Paralinks: The Worlds Wheelchair Culture
02.07.05 Point Of Views

Two films, "The Sea Inside" and the "Million Dollar Baby" are getting a lot of press lately. Paralinks will be posting or linking to published articles on the Internet. We welcome your Point of View.

"Of course, we did not make a film to encourage quadriplegics to kill themselves," says the 32-year-old Amenábar, speaking fluent English, from Los Angeles. 

"We were very careful to state that this film does not speak for all quadriplegics. It is not intended to insult disabled people. The big question was always whether this man was right to say that his life belongs to him and nobody else, and that he had a right to do what he wanted — to die with dignity... 

When I first saw Ramón on television, I asked myself what I would do if I was in his condition. I decided for myself that I would get over it somehow, that I would move on. But I also couldn't help thinking that Ramón was right — that the decision to live or die must be one's own. I thought that if I'd ever met him I would try to cheer him up and talk him out of it, as others had. But I also thought that could be a nightmare — to want to die, surrounded by people trying to cheer you up, in a society that says 'Your life doesn't belong to you.' " By Jeff Shannon Special to The Seattle Times Read full article

Javier Bardem Shines as a Paraplegic in "The Sea Inside"
By Bruce Newman Mercury News

Without lifting a finger, Javier Bardem gives the most stirring performance of the year in "The Sea Inside,'' which is based on Ramón Sampedro's nearly 30-year struggle with the Spanish government to be allowed to die. Sampedro broke his neck while diving into the sea, leaving him paralyzed for life. And ready for death.

Sampedro only asked for one thing: a death with dignity. And though Spanish authorities refused for decades to give it to him -- probably to avoid upsetting the Roman Catholic Church -- Bardem's astonishingly empathetic performance confers dignity not only on Sampedro's death, but also on the life he lived flat on his back.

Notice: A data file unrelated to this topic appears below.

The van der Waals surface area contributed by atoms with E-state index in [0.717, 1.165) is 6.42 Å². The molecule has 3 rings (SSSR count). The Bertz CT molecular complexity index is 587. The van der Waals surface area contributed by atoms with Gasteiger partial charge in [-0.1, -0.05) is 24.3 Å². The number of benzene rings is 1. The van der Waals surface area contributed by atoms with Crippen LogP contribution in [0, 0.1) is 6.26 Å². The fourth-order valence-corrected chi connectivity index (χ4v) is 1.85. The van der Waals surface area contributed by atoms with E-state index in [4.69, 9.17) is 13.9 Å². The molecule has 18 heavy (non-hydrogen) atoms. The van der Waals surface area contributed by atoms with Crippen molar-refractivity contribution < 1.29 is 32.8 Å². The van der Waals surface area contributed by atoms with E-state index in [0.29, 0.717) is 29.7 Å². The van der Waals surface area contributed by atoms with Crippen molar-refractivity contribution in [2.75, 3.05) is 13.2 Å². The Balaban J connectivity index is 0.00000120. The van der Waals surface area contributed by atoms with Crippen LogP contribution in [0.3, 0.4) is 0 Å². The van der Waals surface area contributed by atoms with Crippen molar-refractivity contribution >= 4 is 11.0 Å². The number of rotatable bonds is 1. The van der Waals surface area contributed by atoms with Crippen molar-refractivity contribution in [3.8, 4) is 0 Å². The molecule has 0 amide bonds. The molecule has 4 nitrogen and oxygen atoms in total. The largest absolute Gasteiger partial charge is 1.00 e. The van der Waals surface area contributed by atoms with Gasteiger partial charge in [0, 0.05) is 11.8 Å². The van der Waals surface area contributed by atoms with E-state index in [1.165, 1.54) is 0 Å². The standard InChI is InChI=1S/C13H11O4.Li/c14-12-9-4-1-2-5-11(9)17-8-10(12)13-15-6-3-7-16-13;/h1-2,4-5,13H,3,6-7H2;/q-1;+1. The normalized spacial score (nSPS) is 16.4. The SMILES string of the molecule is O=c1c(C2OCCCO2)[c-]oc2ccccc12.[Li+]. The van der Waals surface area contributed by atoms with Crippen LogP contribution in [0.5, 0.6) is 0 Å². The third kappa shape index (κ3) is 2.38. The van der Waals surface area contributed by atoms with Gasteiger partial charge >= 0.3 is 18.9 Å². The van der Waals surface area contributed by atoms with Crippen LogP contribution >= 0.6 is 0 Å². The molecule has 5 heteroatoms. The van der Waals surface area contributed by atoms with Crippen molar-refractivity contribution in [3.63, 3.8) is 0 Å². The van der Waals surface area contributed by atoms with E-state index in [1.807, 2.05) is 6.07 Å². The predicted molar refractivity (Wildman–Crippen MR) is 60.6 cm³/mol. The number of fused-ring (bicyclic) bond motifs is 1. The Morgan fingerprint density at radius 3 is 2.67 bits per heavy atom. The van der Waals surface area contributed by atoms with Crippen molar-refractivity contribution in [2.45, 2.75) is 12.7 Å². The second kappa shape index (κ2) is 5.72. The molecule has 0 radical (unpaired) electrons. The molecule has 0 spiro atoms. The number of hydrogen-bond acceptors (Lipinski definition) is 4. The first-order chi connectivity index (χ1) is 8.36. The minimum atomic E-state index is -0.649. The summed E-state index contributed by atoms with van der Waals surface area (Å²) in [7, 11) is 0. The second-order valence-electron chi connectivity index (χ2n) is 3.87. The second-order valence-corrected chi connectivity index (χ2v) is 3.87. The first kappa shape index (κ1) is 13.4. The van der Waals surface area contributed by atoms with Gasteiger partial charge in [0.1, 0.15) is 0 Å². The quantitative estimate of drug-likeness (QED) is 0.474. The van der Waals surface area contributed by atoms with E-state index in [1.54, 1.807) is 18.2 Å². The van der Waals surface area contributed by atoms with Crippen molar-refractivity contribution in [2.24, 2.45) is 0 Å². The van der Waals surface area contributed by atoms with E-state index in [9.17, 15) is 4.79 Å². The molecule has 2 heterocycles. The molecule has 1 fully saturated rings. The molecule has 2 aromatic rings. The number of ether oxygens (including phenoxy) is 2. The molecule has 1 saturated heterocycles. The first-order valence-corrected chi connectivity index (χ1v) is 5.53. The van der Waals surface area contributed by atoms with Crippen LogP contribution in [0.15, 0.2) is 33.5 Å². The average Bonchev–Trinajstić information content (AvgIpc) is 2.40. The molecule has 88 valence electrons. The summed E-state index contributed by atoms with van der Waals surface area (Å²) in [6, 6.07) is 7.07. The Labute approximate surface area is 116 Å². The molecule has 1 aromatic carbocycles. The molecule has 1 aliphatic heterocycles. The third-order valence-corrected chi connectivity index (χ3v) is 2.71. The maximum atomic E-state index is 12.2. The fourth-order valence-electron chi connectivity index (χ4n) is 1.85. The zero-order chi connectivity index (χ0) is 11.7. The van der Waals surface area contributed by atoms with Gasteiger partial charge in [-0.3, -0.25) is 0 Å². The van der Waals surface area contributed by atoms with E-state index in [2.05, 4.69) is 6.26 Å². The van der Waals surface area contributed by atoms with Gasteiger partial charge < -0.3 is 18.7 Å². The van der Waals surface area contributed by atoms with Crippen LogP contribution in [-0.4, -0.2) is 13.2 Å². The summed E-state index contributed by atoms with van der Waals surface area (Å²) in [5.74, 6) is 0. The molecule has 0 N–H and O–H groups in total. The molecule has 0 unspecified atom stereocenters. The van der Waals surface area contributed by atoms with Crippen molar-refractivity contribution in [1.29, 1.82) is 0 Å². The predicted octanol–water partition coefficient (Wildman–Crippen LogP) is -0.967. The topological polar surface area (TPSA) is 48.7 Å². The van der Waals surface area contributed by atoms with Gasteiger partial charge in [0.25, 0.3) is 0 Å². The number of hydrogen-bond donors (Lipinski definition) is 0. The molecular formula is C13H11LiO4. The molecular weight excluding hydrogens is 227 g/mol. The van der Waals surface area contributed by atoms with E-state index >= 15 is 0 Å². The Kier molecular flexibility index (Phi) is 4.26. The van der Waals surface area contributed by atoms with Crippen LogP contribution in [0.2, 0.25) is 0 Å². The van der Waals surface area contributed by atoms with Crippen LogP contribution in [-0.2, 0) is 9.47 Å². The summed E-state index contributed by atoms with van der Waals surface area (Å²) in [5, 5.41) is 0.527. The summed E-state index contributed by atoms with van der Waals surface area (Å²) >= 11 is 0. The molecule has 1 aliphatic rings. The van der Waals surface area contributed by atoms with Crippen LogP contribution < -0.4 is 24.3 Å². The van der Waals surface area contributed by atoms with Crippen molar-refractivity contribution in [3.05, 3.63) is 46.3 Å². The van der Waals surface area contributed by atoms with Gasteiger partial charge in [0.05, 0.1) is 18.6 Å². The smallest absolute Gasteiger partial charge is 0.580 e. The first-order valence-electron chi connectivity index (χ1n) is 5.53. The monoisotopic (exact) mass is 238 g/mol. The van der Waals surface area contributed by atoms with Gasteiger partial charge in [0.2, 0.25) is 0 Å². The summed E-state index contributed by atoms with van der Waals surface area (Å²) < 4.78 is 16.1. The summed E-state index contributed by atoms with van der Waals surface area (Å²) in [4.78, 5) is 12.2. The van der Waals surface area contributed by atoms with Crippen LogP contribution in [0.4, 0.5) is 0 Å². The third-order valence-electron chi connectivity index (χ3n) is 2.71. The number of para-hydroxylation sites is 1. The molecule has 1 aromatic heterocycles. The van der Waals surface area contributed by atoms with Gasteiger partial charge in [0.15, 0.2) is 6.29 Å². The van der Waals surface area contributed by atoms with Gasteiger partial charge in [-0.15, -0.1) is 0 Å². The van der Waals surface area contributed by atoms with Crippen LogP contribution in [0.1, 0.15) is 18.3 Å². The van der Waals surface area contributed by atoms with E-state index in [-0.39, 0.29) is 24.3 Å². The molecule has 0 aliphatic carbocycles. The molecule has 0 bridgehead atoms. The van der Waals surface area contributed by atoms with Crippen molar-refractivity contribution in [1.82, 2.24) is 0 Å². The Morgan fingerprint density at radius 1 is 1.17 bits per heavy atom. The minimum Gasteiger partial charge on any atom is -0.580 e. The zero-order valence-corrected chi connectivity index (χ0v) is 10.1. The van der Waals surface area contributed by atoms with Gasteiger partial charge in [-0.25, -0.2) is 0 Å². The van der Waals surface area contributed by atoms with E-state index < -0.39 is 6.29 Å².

It appears that the only thing Sampedro couldn't uplift following his accident was himself. A quadriplegic who was unable to move anything but his eyes, his mouth and his nimble mind, he wrote poetry with a pen between his teeth and published a memoir of his confinement called "Letters From Hell.''

By the time the movie picks him up, he is in his 50s and has sought the help of a lawyer from a group that believes in assisted suicide. The attorney (played by Belén Rueda) is herself suffering from a degenerative condition that she tells Ramón will one day leave her "a vegetable.'' Still, she needs to be convinced that he isn't just feeling sorry for himself.

It's not uncommon for actors who are playing characters with disabling or disfiguring diseases to get lots of attention during the annual award season -- as if the actors were the ones fighting for their lives, or, in this case, death -- but it's Bardem's tenacity in refusing to sentimentalize Sampedro's condition that makes this movie so special. The acclaim Bardem received for his portrayal of the similarly doomed Reinaldo Arenas in ``Before Night Falls'' four years ago -- all of it well deserved -- soon will pale by comparison to the excitement he arouses with his acting chops in ``The Sea Inside.'' This time, his chops are about all he's got to work with.

Ramón explains to the lawyer that there is no dignity for him in life as a quadriplegic. He knows that it upsets other quadriplegics for him to say so, but he clearly isn't interested in living what he considers a useless life to avoid hurting the feelings of strangers. The only time he loses his temper is when people stop by his bedside to tell him that, no matter how awful, life is worth living. These people usually speak to him as if he were a potted plant.

The first visitor like this is Rosa (Lola Dueńas), who is miserable about her own life, but doesn't want Ramón to give up his. He's patient with her because he can see the pain in her eyes, but when she starts to remind him about all that he has to offer the world, he chases her off. And that's the thing about ``The Sea Inside'': Bardem makes Ramón's charm and intelligence so palpable that you root for him to go on living, which is exactly what he doesn't want. That was the dilemma Sampedro faced.

When Julia, the attorney, inquires about his childhood, he tells her he prefers to look to the future. "What do you see in your future?'' she asks him.

"Death,'' he replies.

Writer-director Alejandro Amenábar, who demonstrated his deft touch dealing with death in the ghost story "The Others'' avoids the opposing traps of mawkish sentimentality or transforming Sampedro into a grim reaper of death. And Bardem never forgets that Ramón was not a saint, just a man. In the end, you can't ask for more than that. -Bruce Newman

Check out Bruce's Blog:

Permission to post on Paralinks granted by author

The Sea Inside *** 1/2 Rated: PG-13

Cast: Javier Bardem, Belén Rueda, Lola Dueńas

Director: Alejandro Amenábar

Writers: Alejandro Amenábar, Mateo Gil

Contact Bruce Newman at or (408) 920-5004.